by Stacy Francis, CFP®, CDFA
I had lunch with a friend today, who works with mortgages. She said that while for obvious reasons, not that many people are signing up for conventional house loans at this time, many are inquiring about so-called reverse mortgages. For those of you not familiar with these, I thought I should share.
If you are a senior who own your home and need more income, some people will suggest that you take out a reverse mortgage. A prerequisite is that you have paid off a good portion – if not all – of your home. You can then get a deal where the bank “pays” you a certain sum of money each month, and your mortgage grows accordingly. In a way, these “payments” are the opposites of amortizations, where you own more of your house each month, and the bank owns less.
After you pass on, the bank owns whatever portion of your house that you have mortgaged. For obvious reasons, the bank will not let you lend more than your house is worth. They use complex calculations to make sure that the monthly sum they “pay” you is small enough that your total mortgage will not go beyond the value of the house during your life expectancy.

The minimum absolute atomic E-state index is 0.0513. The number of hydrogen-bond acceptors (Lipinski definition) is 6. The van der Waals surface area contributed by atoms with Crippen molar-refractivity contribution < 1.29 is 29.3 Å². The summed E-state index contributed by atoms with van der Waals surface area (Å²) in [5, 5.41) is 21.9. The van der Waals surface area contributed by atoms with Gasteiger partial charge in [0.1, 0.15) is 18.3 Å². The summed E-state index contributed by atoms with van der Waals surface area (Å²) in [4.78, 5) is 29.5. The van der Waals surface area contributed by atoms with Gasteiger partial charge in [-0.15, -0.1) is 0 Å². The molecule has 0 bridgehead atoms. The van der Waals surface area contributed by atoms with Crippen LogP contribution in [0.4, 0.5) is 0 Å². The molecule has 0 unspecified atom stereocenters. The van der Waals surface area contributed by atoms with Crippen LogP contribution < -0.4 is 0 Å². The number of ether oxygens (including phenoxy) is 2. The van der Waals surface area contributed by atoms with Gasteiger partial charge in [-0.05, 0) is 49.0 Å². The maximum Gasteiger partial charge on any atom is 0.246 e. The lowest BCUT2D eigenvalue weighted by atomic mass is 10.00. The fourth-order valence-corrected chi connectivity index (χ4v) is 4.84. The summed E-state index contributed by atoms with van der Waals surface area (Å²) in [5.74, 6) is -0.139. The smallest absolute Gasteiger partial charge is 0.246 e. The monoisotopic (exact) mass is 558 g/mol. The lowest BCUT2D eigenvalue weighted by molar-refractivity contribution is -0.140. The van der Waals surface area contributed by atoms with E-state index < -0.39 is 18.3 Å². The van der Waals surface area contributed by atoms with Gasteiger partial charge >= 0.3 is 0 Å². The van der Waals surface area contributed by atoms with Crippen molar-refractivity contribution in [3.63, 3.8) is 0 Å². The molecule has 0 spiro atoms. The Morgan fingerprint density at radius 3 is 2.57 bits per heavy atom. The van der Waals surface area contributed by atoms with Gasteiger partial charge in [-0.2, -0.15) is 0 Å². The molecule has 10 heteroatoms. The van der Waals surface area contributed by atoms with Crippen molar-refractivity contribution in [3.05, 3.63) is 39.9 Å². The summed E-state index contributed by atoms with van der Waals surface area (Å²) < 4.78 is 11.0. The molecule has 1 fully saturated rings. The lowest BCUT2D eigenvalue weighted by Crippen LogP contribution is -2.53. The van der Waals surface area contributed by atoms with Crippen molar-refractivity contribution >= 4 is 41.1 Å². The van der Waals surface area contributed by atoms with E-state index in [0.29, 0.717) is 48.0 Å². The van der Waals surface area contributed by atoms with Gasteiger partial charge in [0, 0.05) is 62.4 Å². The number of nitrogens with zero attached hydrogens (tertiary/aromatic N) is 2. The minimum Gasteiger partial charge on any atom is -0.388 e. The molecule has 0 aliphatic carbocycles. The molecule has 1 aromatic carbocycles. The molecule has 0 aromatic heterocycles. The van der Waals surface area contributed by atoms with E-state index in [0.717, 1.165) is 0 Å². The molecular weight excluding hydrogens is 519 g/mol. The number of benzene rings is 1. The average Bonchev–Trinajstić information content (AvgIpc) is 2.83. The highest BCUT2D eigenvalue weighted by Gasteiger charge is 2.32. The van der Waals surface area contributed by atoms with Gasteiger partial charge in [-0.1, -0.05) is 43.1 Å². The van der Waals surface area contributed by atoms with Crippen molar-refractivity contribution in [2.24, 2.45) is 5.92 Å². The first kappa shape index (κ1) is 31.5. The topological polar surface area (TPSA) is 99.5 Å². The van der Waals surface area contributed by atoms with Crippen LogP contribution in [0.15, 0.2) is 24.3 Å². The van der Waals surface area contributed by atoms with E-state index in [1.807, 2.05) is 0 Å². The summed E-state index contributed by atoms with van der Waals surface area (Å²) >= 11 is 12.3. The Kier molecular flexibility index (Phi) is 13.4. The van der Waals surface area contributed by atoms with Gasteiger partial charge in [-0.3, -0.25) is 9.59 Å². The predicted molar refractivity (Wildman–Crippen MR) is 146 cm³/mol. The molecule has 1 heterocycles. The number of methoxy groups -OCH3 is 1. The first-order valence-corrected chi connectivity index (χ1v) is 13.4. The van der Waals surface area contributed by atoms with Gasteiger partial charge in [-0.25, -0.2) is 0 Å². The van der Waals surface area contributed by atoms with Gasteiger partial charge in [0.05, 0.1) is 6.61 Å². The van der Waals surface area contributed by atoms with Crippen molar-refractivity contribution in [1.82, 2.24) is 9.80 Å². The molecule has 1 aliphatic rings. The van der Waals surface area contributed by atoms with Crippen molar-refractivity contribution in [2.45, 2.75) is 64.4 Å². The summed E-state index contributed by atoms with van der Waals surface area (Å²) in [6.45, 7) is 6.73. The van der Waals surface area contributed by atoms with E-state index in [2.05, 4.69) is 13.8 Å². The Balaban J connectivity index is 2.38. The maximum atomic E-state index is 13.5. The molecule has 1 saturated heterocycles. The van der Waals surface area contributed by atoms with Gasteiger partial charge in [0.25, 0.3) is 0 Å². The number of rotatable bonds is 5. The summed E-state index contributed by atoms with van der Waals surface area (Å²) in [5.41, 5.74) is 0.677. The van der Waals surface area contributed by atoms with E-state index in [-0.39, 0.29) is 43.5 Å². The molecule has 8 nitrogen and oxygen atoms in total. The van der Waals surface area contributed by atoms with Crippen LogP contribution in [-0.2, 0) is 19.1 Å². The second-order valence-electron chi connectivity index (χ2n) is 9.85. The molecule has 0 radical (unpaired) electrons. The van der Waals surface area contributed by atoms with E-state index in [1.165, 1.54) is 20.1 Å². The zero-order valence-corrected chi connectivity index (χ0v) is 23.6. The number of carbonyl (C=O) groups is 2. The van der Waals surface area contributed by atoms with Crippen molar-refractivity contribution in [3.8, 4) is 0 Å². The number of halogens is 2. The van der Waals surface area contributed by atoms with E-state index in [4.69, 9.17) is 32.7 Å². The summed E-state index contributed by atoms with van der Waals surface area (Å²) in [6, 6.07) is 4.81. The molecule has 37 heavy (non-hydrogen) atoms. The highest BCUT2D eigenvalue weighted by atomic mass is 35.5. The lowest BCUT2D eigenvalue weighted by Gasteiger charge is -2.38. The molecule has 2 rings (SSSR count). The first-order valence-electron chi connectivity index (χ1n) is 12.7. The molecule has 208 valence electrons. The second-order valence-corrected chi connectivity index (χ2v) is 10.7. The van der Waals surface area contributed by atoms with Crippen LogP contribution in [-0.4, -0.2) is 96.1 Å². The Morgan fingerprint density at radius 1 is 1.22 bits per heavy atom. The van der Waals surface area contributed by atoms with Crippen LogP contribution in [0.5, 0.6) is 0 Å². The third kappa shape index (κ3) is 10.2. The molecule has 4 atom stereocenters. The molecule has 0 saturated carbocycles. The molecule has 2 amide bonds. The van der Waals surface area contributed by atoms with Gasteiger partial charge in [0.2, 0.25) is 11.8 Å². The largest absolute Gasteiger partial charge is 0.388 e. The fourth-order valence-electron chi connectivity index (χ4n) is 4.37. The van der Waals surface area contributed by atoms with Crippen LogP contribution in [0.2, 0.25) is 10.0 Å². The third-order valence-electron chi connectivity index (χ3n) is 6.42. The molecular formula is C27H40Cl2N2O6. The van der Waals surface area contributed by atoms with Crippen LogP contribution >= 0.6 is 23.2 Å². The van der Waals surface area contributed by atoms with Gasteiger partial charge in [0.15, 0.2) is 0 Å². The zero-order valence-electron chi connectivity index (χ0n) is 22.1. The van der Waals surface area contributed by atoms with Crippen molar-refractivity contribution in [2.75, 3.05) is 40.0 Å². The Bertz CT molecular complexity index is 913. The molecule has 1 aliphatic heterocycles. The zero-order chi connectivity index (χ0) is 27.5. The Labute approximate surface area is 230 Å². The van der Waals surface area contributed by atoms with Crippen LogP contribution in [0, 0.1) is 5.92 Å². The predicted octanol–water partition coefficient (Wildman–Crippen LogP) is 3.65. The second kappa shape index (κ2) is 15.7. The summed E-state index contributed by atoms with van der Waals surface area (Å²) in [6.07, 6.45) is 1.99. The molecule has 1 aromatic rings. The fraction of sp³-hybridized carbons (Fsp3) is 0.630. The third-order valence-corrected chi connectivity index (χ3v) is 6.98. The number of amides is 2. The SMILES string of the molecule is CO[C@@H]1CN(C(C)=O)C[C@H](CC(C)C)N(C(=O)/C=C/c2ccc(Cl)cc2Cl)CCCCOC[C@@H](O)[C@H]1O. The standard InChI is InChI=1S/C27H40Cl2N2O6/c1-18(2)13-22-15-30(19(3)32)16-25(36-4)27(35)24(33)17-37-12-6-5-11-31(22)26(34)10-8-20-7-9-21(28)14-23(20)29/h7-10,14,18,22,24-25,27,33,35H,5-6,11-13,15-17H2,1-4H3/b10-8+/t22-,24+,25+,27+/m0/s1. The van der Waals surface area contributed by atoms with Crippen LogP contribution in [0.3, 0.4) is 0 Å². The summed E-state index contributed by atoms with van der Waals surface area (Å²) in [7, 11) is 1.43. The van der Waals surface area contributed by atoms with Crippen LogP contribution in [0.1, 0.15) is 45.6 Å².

While reverse mortgages can be the only way out of a desperate situation sometimes, be very wary of fees if you are getting one for yourself (or someone in your family). Many times the fees are so huge compared to the amount of money you can take out; you are better off seeking an alternative money source.